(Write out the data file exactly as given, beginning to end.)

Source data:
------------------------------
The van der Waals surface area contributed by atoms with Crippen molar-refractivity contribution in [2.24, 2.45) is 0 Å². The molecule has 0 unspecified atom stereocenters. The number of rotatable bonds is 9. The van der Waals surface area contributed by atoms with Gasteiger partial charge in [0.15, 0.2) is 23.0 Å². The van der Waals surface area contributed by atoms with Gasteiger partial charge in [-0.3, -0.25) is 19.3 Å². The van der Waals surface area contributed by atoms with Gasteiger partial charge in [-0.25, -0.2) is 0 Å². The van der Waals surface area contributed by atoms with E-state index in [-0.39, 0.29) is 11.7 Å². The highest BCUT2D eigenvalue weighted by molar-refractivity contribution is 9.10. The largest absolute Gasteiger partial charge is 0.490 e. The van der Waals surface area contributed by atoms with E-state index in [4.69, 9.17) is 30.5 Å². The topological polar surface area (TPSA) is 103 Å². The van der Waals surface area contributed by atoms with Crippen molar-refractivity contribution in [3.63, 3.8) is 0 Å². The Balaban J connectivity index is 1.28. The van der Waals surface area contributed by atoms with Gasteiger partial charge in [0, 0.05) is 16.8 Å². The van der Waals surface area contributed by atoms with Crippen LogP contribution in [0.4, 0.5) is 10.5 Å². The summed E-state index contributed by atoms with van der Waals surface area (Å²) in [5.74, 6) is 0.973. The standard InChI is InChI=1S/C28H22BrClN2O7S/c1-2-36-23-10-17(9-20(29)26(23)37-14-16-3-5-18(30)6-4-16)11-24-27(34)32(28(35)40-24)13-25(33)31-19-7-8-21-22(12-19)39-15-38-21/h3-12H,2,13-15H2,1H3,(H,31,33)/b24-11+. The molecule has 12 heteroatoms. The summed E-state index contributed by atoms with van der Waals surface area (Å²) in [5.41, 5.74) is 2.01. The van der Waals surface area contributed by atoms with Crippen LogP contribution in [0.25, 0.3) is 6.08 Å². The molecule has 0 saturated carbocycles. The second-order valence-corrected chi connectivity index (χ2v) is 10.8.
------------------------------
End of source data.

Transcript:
The van der Waals surface area contributed by atoms with Crippen molar-refractivity contribution in [2.24, 2.45) is 0 Å². The molecule has 0 unspecified atom stereocenters. The number of rotatable bonds is 9. The van der Waals surface area contributed by atoms with Gasteiger partial charge in [0.15, 0.2) is 23.0 Å². The van der Waals surface area contributed by atoms with Gasteiger partial charge in [-0.3, -0.25) is 19.3 Å². The van der Waals surface area contributed by atoms with Gasteiger partial charge in [-0.25, -0.2) is 0 Å². The van der Waals surface area contributed by atoms with E-state index in [-0.39, 0.29) is 11.7 Å². The highest BCUT2D eigenvalue weighted by molar-refractivity contribution is 9.10. The largest absolute Gasteiger partial charge is 0.490 e. The van der Waals surface area contributed by atoms with E-state index in [4.69, 9.17) is 30.5 Å². The topological polar surface area (TPSA) is 103 Å². The van der Waals surface area contributed by atoms with Crippen molar-refractivity contribution in [3.63, 3.8) is 0 Å². The Balaban J connectivity index is 1.28. The van der Waals surface area contributed by atoms with Gasteiger partial charge in [0, 0.05) is 16.8 Å². The van der Waals surface area contributed by atoms with Crippen LogP contribution in [0.4, 0.5) is 10.5 Å². The summed E-state index contributed by atoms with van der Waals surface area (Å²) in [5.74, 6) is 0.973. The standard InChI is InChI=1S/C28H22BrClN2O7S/c1-2-36-23-10-17(9-20(29)26(23)37-14-16-3-5-18(30)6-4-16)11-24-27(34)32(28(35)40-24)13-25(33)31-19-7-8-21-22(12-19)39-15-38-21/h3-12H,2,13-15H2,1H3,(H,31,33)/b24-11+. The molecule has 12 heteroatoms. The summed E-state index contributed by atoms with van der Waals surface area (Å²) in [5.41, 5.74) is 2.01. The van der Waals surface area contributed by atoms with Crippen LogP contribution in [0.25, 0.3) is 6.08 Å². The molecule has 0 saturated carbocycles. The second-order valence-corrected chi connectivity index (χ2v) is 10.8.